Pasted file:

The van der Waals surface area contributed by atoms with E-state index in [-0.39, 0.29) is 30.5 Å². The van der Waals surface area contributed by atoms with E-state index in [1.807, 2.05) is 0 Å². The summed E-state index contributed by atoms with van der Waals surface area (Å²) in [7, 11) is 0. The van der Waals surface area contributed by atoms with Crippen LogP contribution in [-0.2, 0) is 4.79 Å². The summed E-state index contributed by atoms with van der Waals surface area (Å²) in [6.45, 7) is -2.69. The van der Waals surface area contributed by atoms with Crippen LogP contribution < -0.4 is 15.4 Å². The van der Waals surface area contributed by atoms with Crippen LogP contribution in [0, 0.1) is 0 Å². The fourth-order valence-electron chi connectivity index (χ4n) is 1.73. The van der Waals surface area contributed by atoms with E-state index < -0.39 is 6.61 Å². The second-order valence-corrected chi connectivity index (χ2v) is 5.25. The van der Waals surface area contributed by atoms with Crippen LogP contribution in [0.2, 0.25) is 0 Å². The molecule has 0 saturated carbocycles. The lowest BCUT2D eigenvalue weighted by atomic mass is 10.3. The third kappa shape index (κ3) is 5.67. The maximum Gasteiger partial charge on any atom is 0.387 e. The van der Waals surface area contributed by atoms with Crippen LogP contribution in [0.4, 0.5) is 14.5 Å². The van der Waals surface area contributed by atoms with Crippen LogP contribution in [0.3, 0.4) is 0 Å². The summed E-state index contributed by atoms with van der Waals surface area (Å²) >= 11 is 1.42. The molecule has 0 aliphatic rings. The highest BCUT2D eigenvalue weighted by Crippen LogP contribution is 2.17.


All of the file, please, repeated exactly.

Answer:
The van der Waals surface area contributed by atoms with E-state index in [-0.39, 0.29) is 30.5 Å². The van der Waals surface area contributed by atoms with E-state index in [1.807, 2.05) is 0 Å². The summed E-state index contributed by atoms with van der Waals surface area (Å²) in [7, 11) is 0. The van der Waals surface area contributed by atoms with Crippen LogP contribution in [-0.2, 0) is 4.79 Å². The summed E-state index contributed by atoms with van der Waals surface area (Å²) in [6.45, 7) is -2.69. The van der Waals surface area contributed by atoms with Crippen LogP contribution < -0.4 is 15.4 Å². The van der Waals surface area contributed by atoms with Crippen LogP contribution in [0, 0.1) is 0 Å². The fourth-order valence-electron chi connectivity index (χ4n) is 1.73. The van der Waals surface area contributed by atoms with E-state index < -0.39 is 6.61 Å². The second-order valence-corrected chi connectivity index (χ2v) is 5.25. The van der Waals surface area contributed by atoms with Crippen LogP contribution in [0.2, 0.25) is 0 Å². The molecule has 0 saturated carbocycles. The lowest BCUT2D eigenvalue weighted by atomic mass is 10.3. The third kappa shape index (κ3) is 5.67. The maximum Gasteiger partial charge on any atom is 0.387 e. The van der Waals surface area contributed by atoms with Crippen LogP contribution in [0.4, 0.5) is 14.5 Å². The van der Waals surface area contributed by atoms with Crippen LogP contribution in [0.3, 0.4) is 0 Å². The summed E-state index contributed by atoms with van der Waals surface area (Å²) >= 11 is 1.42. The molecule has 0 aliphatic rings. The highest BCUT2D eigenvalue weighted by Crippen LogP contribution is 2.17.